Derek Chauvin's stabbing highlights security issues in federal prisons, experts say

When former Minneapolis police officer Derek Chauvin was sent to federal prison after pleading guilty to violating George Floyd's civil rights, manyexpertsconsidered it to be a safer option for him than state prison, which is where he was previously sent after being convicted of Floyd's murder.

However, Chauvin's lawyer at the time, Eric Nelson, anticipated he could become a target and pushed for him to be kept out of general population. More than a year later, Nelson's concerns were validated: Chauvin was stabbed 22 times Nov. 24 by a fellow inmate who told investigators he attacked the former officer because of his notoriety, according to court documents.

The attack comes after former sports doctor Larry Nassar, who was convicted of sexually abusing athletes, was stabbed in July at a federal penitentiary in Florida; the beating death of James “Whitey” Bulger at a West Virginia federal prison in 2018; as well as the suicides of “Unabomber” Ted Kaczynski a federal prison medical center in North Carolina in June and disgraced financier Jeffrey Epstein at a federal jail in New York in 2019. The latest violent incident has renewed concerns about the Federal Bureau of Prisons' ability to keep incarcerated people, particularly the most notorious, safe.

"His family is very concerned about the facility’s capacity to protect Derek from further harm," the law firm representing Chauvin said in a statement last week. "They remain unassured that any changes have been made to the faulty procedures that allowed Derek’s attack to occur in the first place."

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In this image taken from video, former Minneapolis Police Officer Derek Chauvin addresses the court at the Hennepin County Courthouse, June 25, 2021, in Minneapolis. Chauvin was convicted in the killing of George Floyd.

How dangerous are federal prisons?

Federal prisons have a reputation for allegedly being safer in part because they're more likely to house people convicted of nonviolent offenses like white-collar criminals, according to Christine Tartaro, a professor of criminal justice at Stockton University who has researched violence in corrections facilities. While low-security prison camps - sometimes dubbed "Club Fed" - still have that reputation, Tartaro said higher-security federal facilities can be much more dangerous.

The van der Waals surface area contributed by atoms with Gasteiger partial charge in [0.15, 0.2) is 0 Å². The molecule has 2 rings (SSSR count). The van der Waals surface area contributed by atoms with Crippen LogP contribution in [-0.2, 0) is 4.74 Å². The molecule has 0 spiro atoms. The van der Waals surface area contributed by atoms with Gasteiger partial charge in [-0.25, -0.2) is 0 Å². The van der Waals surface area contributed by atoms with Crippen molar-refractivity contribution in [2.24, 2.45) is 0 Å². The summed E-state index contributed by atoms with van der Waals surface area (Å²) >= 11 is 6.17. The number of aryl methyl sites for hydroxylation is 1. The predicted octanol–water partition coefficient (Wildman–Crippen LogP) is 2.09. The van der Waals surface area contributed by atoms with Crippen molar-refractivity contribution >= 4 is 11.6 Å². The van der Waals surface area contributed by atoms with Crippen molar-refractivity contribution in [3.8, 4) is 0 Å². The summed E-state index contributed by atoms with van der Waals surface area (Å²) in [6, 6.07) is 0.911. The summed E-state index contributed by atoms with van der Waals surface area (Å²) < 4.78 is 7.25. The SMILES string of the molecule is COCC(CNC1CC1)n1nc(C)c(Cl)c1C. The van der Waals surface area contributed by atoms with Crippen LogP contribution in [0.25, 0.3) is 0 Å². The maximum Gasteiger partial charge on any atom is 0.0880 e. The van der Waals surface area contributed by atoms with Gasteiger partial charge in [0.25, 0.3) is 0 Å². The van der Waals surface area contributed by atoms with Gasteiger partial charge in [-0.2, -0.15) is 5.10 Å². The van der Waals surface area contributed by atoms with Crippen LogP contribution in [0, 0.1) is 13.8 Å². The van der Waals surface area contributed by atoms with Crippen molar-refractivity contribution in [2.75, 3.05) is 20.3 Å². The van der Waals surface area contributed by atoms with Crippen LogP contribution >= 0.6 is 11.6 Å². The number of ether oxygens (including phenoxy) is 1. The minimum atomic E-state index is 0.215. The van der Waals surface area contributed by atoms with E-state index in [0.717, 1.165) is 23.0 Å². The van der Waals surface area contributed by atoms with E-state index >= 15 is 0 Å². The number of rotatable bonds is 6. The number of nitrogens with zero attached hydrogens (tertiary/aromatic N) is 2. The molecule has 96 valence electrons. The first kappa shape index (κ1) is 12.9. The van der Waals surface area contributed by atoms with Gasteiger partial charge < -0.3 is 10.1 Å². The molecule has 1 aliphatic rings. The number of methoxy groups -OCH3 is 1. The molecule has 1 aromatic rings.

"Violence tends to vary by security level of the institution and also by the strength and ability of the administration," she said.

In November 2022, an inmate at the Tucson facility’s low-security prison camp tried to shoot a visitor in the head. In 2018, lawyers for Nassar, the disgraced USA gymnastics doctor, said he was attacked at the U.S. Penitentiary-Tucson, which is part of the same prison complex.

The bureau operates 122 prisons around the country, according to its website. Between October 2021 and October 2023, there have been 361 guilty findings of assault with serious injury and 17 guilty findings of killing in its institutions, according to Randilee Giamusso, a spokesperson for the Federal Bureau of Prisons. That number doesn't include those found guilty of "assault without serious injury," meaning attempted assaults or attacks with less serious injuries.

In this Feb. 5, 2018 file photo, Larry Nassar, former sports doctor who admitted molesting some of the nation's top gymnasts, appears in Eaton County Court in Charlotte, Mich.

How do prisons protect high-profile people who are incarcerated?

At the maximum-security Minnesota state prison where Chauvin was previously held, he was mainly kept in solitary confinement for his own protection, Nelson wrote in court documents last year. It is unclear what specific security measures the bureau had in place to protect Chauvin, who was sent to the Federal Correctional Institution (FCI) Tucson in August 2022, or what circumstances led to his stabbing.

"In my experience with them, they don't have a specific set of criteria or practices or whatever designed to protect high-risk inmates," Tom Heffelfinger, former U.S. Attorney for Minnesota, said of the bureau.

Giamusso said in a statement to USA TODAY the bureau does not explain specific internal security practices for privacy, safety and security reasons, but the agency "takes seriously our duty to protect the individuals entrusted in our custody and maintain the safety of correctional employees and the community."